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Abstract: FR-PO690

Hyperosmolality in Peritoneal Dialysis Increases Plasma Arginine Vasopressin Levels

Session Information

Category: Dialysis

  • 703 Dialysis: Peritoneal Dialysis

Authors

  • Ueno, Hiromichi, University of Occupational and Environmental Health, Kitakyushu, Japan
  • Miyamoto, Tetsu, Second Department of Internal Medicine, Kitakyushu, Fukuoka, Japan
  • Sanada, Kenya, University of Occupational and Environmental Health, Japan, Kitakyushu-shi, Japan
  • Fujimoto, Yoko, University of Occupational and Environmental Health, Kitakyushu, Japan
  • Bando, Kenichiro, University of occupational and environmental health, Kitakyushu, Japan
  • Ueta, Yoichi, University of Occupational and Environmental Health, Kitakyushu, Japan
  • Otsuji, Yutaka, University of Occupational and Environmental Health, Kitakyushu, Japan
  • Tamura, Masahito, University of Occupational & Environmental Health, Kitakyushu, FUKUOKA, Japan
Background

Fluid retention is common in peritoneal dialysis (PD) patients. Arginine vasopressin (AVP), an antidiuretic hormone, promotes fluid retention and stimulates thirst. Consequently, AVP is important for fluid management in PD patients. Although several studies have reported an increase in plasma AVP levels in hemodialysis patients, the dynamics of plasma AVP levels in PD patients has not yet been clarified.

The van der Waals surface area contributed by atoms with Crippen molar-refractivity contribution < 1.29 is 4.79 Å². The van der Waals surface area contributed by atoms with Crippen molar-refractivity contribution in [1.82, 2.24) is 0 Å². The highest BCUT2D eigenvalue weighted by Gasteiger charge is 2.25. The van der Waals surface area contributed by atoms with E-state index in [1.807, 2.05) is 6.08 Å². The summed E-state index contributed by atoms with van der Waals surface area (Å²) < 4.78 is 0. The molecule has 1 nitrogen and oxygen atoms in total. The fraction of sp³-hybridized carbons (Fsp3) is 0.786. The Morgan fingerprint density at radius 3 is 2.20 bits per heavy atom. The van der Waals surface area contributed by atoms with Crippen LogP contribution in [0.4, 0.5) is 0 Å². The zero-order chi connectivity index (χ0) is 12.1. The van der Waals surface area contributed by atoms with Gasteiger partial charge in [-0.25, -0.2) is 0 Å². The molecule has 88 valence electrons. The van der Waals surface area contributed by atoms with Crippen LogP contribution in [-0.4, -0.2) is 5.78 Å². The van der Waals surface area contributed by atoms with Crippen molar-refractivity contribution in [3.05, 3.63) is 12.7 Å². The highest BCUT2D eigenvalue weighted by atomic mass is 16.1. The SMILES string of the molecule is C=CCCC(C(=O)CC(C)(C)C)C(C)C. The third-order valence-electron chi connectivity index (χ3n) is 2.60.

Methods

We measured plasma AVP levels and osmolalities in 20 PD patients aged 48-79 years-old over 2-145 months of PD duration. Blood volumes were evaluated by bioelectrical impedance analysis.

Results

Plasma AVP levels (5.5 ±0.6 pg/mL) and osmolality (303.4 ±1.6 mOsm/kgH2O) increased significantly in PD patients. In addition, a positive correlation was observed between plasma AVP levels and osmolality, and a small increase in plasma glucose levels (138.5 ±11.0 mg/dl) was observed in PD patients.

Conclusion

Several studies have shown that PD solution increases plasma glucose levels. Therefore, we considered that PD-induced hyperglycemia may cause an increase plasma osmolality and AVP levels. To the best of our knowledge, this is the first report to demonstrate an increase in plasma AVP level in PD patients. These findings provide novel insights into the fluid management of PD patients.